A monk asked Tozan, “How can we escape the cold and heat?”
Tozan replied, “Why not go where there is no cold and heat?”
“Is there such a place?” the monk asked.
Tozan commented, “When cold, be thoroughly cold; when hot, be hot through and through.
On a day like this, when it is around 44 degrees C with the humidex, and you sweat just sitting still, this Zen saying comes to mind. So many people try to escape the heat, much as they try to escape other less than pleasant aspects of their lives. Some people even try to escape the “good” things that happen too. We have developed all sorts of energy wasting devices in order to maintain our “comfort” levels. Now, I realise that I have central heating and drive a car to work in the countryside, and so contribute to the energy consumption that these devices use. But I will never, ever get air-conditioning, for example.
Growing up in Canada, I loved the summers as much as I loved the winters. It is -30 in the winter, +30 in the summer – quite a temperature extreme. In the UK, where I now live, there isn’t as much of a temperature flux between the seasons, but we do occasionally get a hot spell in the summer, and a cold spell in the winter, which does get everyone talking about (or complaining about). However, I digress – I always found it odd that people wanted to escape the season.
In the wintertime, we long for those hot summer days, and vice versa. We always want, or always think we want, something else. That something else will make things better. In the sticky, sweaty heat of summer, it will always be better if we have air-conditioning. What I propose is that it isn’t – it’s just cooler.
I know a lot of people would say that being cooler IS better, but it isn’t – it’s just cooler. Problems that we have are still with us, and the air-con has its own problems as well, with health and well-being that affects some more than others. I know also that for some it is a godsend.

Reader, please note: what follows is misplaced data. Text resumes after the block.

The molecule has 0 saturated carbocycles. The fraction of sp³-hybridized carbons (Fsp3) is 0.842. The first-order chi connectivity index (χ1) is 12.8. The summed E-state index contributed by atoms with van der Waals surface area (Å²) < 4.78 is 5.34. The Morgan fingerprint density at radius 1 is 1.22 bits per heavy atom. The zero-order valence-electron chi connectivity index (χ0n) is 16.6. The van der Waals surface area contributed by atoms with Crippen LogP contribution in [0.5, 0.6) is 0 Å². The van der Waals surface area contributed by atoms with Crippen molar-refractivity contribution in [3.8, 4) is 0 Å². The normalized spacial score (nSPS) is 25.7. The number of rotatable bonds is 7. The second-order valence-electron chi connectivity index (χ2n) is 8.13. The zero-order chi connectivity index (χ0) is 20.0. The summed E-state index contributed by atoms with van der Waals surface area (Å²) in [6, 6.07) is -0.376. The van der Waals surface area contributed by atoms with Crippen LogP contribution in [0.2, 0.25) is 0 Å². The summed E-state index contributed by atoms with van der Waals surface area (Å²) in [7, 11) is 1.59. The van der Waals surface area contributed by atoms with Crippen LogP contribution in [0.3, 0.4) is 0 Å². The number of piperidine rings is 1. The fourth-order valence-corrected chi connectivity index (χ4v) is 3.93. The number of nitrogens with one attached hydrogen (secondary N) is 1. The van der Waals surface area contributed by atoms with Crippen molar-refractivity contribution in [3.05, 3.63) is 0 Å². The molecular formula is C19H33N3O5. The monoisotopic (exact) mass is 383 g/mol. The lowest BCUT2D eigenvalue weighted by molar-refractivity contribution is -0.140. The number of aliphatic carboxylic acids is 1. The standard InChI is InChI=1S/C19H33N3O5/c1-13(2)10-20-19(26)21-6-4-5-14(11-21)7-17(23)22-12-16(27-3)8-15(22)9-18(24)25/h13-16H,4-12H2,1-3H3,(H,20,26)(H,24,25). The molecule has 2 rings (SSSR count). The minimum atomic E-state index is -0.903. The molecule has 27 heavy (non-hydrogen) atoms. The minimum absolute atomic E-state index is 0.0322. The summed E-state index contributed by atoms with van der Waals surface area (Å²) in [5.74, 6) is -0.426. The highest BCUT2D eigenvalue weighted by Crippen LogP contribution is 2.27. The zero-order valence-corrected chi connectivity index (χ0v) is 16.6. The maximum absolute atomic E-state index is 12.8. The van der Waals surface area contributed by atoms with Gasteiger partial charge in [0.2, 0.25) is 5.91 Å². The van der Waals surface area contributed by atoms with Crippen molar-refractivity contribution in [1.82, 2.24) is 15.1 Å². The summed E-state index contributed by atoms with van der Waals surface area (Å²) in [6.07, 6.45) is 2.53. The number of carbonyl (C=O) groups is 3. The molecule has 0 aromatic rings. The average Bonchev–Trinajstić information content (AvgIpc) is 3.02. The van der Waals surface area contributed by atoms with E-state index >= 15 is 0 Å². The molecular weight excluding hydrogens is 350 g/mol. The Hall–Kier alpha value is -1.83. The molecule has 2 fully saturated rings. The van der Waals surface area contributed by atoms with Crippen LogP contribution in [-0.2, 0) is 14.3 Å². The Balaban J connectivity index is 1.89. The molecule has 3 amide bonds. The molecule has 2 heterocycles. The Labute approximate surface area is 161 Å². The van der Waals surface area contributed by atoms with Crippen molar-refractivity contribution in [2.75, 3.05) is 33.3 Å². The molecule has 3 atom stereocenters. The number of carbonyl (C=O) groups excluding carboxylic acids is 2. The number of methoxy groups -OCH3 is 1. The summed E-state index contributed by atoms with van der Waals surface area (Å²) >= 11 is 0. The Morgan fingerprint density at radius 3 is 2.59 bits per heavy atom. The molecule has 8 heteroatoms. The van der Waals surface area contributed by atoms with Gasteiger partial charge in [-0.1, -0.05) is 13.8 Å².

However, what if we spent all the energy we put into fighting the heat into simple acceptance of the heat? On a sweltering, sticky day, instead of running to the air-conditioned stores, what if we just accepted the sticky, sweatiness of it all? I often find that when I do, I’m a lot cooler, even though that isn’t my goal. When I’m hot, I just be hot. Then it isn’t a problem for me anymore, because I’m not trying to be anything else. I have a little more trouble being cold – if I’m cold, I do put on an extra sweater, for example. The zen saying doesn’t advocate hypothermia, or heatstroke – it’s more of an analogy to life, perhaps not to be taken so literally, but still darned good advice.
Instead of trying to escape our lives, if we totally immersed ourselves in them, and accepted them for what they are, then perhaps things would be a little different for us. And in a good way. What do you think?